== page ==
“Under the American Rule, ‘the prevailing litigant is ordinarily not entitled to
collect a reasonable attorneys’ fee from the loser.’” Travelers Cas. & Sur. Co. of Am.
v. Pac. Gas & Elec. Co, 549 U.S. 443, 448 (2007) (quoting Alyeska Pipeline Serv. Co.
v. Wilderness Soc., 421 U.S. 240, 247 (1975)). “The default rule can, of course, be
overcome by statute…[or] by enforceable contract[.]” Id. (citations omitted). The
Defendants have not cited either a statute or contract that would entitle them to an
award of attorney’s fees. Assuming that Doe might allow a trial court to condition a
dismissal on the payment of attorney’s fees to the prevailing party even in the absence
of an authorizing statute or contract, this is not the right case. Doe, 216 F.3d at 163
(“[I]f there were other valid justifications for dismissal, payment of attorney’s fees and
other expenses might in some measure ameliorate the prejudice to the defendants of
the plaintiff’s abortive federal court litigation”).
Here, Mr. Sineni presented a plausible explanation for why he initiated suit
and why, after discovery, he is moving to dismiss it, namely, that, contrary to his
understanding when he filed suit, a central witness confirmed under oath that she
had voluntarily recorded the telephone conversations. Ordinarily, a suit filed in good
faith under the misimpression that a certain set of facts exists that justify the lawsuit
would not cause the imposition of an award of attorney’s fees if the plaintiff promptly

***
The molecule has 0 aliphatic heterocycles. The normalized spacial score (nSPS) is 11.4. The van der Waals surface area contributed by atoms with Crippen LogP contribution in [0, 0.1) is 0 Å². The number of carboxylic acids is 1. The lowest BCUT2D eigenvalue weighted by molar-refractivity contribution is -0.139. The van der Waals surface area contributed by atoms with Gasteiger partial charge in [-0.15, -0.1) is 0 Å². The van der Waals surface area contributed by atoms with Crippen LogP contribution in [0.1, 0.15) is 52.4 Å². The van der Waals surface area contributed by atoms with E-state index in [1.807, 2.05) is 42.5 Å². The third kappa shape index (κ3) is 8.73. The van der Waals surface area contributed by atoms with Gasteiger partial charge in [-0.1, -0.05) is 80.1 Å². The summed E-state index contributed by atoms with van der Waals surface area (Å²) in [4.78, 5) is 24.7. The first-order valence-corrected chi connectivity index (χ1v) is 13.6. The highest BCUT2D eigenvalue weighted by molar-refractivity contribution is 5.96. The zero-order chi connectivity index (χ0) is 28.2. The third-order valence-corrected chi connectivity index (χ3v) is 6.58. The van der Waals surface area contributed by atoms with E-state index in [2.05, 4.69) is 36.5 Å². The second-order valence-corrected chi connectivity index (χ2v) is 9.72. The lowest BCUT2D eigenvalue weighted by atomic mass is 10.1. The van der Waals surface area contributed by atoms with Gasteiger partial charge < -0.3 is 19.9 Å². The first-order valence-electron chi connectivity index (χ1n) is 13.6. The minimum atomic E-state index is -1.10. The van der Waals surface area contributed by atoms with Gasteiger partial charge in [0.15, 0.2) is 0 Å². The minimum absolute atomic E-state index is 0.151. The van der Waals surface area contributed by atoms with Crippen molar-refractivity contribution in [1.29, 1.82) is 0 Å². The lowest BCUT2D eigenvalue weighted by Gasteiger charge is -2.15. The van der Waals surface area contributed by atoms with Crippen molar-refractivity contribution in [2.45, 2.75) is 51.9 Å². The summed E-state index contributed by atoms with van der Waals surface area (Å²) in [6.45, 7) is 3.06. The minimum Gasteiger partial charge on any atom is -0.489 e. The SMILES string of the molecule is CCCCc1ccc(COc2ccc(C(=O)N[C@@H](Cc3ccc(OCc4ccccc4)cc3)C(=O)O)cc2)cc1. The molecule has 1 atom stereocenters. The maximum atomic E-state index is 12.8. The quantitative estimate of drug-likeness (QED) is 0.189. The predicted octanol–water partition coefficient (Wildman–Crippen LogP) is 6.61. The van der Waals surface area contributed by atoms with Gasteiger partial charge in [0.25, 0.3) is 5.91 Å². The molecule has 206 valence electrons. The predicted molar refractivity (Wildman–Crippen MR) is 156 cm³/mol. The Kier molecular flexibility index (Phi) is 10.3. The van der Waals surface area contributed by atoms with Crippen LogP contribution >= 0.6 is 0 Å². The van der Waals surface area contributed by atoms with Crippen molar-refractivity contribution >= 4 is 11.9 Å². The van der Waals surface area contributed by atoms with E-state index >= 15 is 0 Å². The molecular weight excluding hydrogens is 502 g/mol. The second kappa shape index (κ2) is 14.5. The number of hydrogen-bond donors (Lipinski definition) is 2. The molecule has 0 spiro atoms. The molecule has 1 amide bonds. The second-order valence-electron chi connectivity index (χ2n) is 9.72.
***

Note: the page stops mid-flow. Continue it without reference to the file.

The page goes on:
moved to dismiss the complaint upon learning the truth. Here, the Defendants’ main
annoyance is that Mr. Sineni forced them to prepare and file a motion for summary
judgment and only then did he move to dismiss the Complaint, costing the
Defendants additional time and expense in the defense of the lawsuit.
The Court does not view the Defendants’ irritation to be sufficient grounds to
award them attorney’s fees. The critical witness, Winona Hichborn, was deposed on
August 23, 2016, and Mr. Sineni was not present. See Dep. of Winona Hichborn (Aug.
23, 2016) (ECF No. 59) (Hichborn Dep.). By August 26, 2016, the date of the Rule
56(h) conference, the transcript of the Hichborn deposition had not yet been
transcribed. Tr. of Proceedings, Local Rule 56(h) Conf. 2:19–3:6 (ECF No. 54). Mr.
Sineni questioned whether Ms. Hichborn had been encouraged by law enforcement
to make the recordings and therefore whether they had improperly influenced her
decision to record the conversations. Id. 4:24–5:13.
The Defendants filed their motion for summary judgment and motion for
judgment on the pleadings on September 27, 2016, together with a copy of the
Hichborn deposition transcript. Defs.’ Mots. Having reviewed the motions and their
factual underpinnings, Mr. Sineni attempted to dismiss the case as early as October
21, 2016. See Notice of Voluntary Dismissal of Action (ECF No. 63). Arguably, Mr.
Sineni should have acted sooner. He should been able to read the Hichborn transcript